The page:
- Employment increased by nearly 2 percent. In 2018, employment amongst small businesses increased by 1.8 percent, which is an increase of 1 percent from the prior year.
- Increase in proprietors. In 2016, the number of small business proprietors increased by 2.3 percent.
- In 2015, small businesses were responsible for creating 1.9 million net jobs. Organizations that employed 20 people or less had the largest gains, as they added an estimated 1.1 million net jobs.
- There were 5.7 million loans that were value less than $100,000 issued by lenders in the United States in 2016. These loans were issued under the Community Reinvestment Act.
- Small business owners that were self-employed at the incorporated businesses that they owned reported a median income of $50,347 in 2016.
- Small business owners that were self-employed at the unincorporated businesses that they owned reported a median income of $23,060 in 2016.
Small Business Insurance Information
In the business world, there are many risks faced by company's every day. The best way that business owners can protect themselves from these perils is by carrying the right insurance coverage.
The The National Association of Insurance Commissioners (NAIC) is the U.S. standard-setting and regulatory support organization. Through the NAIC, state insurance regulators establish standards and best practices, conduct peer review, and coordinate their regulatory oversight.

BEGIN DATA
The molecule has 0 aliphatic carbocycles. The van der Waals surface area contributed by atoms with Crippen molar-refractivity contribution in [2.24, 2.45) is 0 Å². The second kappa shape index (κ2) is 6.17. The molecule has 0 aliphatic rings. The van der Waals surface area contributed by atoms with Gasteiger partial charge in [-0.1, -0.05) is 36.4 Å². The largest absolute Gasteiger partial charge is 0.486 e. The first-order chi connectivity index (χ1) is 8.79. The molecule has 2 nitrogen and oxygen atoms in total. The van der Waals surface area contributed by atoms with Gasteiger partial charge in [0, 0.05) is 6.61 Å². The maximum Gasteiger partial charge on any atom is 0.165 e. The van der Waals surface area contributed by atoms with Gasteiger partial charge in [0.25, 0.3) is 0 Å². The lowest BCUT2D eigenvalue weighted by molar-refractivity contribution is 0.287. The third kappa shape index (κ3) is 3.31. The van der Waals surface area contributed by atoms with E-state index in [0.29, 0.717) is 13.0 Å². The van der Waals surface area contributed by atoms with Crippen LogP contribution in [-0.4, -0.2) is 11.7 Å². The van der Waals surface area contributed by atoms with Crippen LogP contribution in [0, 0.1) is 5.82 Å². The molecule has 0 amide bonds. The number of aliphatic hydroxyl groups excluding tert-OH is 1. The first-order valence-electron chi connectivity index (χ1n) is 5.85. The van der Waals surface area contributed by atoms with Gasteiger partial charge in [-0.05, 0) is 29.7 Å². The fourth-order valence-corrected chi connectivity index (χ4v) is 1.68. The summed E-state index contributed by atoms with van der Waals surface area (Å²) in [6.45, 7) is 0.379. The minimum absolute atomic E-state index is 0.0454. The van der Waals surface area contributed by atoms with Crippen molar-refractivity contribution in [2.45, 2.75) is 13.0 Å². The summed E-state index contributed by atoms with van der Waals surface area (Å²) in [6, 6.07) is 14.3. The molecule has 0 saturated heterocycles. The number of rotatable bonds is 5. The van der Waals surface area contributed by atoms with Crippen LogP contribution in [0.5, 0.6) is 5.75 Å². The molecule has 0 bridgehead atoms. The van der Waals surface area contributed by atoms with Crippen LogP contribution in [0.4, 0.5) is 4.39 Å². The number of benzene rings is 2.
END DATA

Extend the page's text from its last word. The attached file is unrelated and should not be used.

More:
Commercial insurance is particularly important for small business owners, as they stand to lose a lot more. Should a situation arise - a lawsuit, property damage, theft, etc. - small business owners could end up facing serious financial turmoil.
According to the SBA, having the right insurance plan in place can help you avoid major pitfalls. Your business insurance should offer coverage for all of your assets. It should also include liability and casual coverage. The SBA recommends the following insurance plans for small business owners:
- Commercial Property Insurance: In the case of an unplanned disaster - fire, flood, vandalism, theft, etc. - this type of coverage will help you avoid paying for the damage out of your own pocket. Even if you rent the property, you should still carry commercial property insurance.